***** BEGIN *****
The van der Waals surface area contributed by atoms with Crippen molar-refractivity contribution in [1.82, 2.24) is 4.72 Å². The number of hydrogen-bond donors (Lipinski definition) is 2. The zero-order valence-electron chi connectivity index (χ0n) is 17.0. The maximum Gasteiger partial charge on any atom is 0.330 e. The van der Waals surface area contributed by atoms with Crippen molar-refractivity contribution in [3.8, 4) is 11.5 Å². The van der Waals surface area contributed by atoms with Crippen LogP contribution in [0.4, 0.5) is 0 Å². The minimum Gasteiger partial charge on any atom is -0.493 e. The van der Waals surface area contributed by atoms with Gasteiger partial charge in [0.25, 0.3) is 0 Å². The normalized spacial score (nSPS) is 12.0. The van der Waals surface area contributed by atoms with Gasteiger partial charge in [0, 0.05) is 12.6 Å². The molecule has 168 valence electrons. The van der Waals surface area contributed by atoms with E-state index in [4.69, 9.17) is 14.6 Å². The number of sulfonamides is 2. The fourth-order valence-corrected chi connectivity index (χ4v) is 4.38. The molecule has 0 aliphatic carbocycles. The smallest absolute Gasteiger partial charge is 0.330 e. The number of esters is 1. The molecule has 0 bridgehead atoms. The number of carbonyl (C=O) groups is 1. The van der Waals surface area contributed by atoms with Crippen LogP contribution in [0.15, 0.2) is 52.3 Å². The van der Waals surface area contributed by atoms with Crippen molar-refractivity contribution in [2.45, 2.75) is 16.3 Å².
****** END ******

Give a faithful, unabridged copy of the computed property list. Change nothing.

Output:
The van der Waals surface area contributed by atoms with Crippen molar-refractivity contribution in [1.82, 2.24) is 4.72 Å². The number of hydrogen-bond donors (Lipinski definition) is 2. The zero-order valence-electron chi connectivity index (χ0n) is 17.0. The maximum Gasteiger partial charge on any atom is 0.330 e. The van der Waals surface area contributed by atoms with Crippen molar-refractivity contribution in [3.8, 4) is 11.5 Å². The van der Waals surface area contributed by atoms with Crippen LogP contribution in [0.4, 0.5) is 0 Å². The minimum Gasteiger partial charge on any atom is -0.493 e. The van der Waals surface area contributed by atoms with Gasteiger partial charge in [0.25, 0.3) is 0 Å². The normalized spacial score (nSPS) is 12.0. The van der Waals surface area contributed by atoms with Gasteiger partial charge in [0, 0.05) is 12.6 Å². The molecule has 168 valence electrons. The van der Waals surface area contributed by atoms with E-state index in [4.69, 9.17) is 14.6 Å². The number of sulfonamides is 2. The fourth-order valence-corrected chi connectivity index (χ4v) is 4.38. The molecule has 0 aliphatic carbocycles. The smallest absolute Gasteiger partial charge is 0.330 e. The number of esters is 1. The molecule has 0 bridgehead atoms. The number of carbonyl (C=O) groups is 1. The van der Waals surface area contributed by atoms with Crippen LogP contribution in [0.15, 0.2) is 52.3 Å². The van der Waals surface area contributed by atoms with Crippen molar-refractivity contribution in [2.45, 2.75) is 16.3 Å².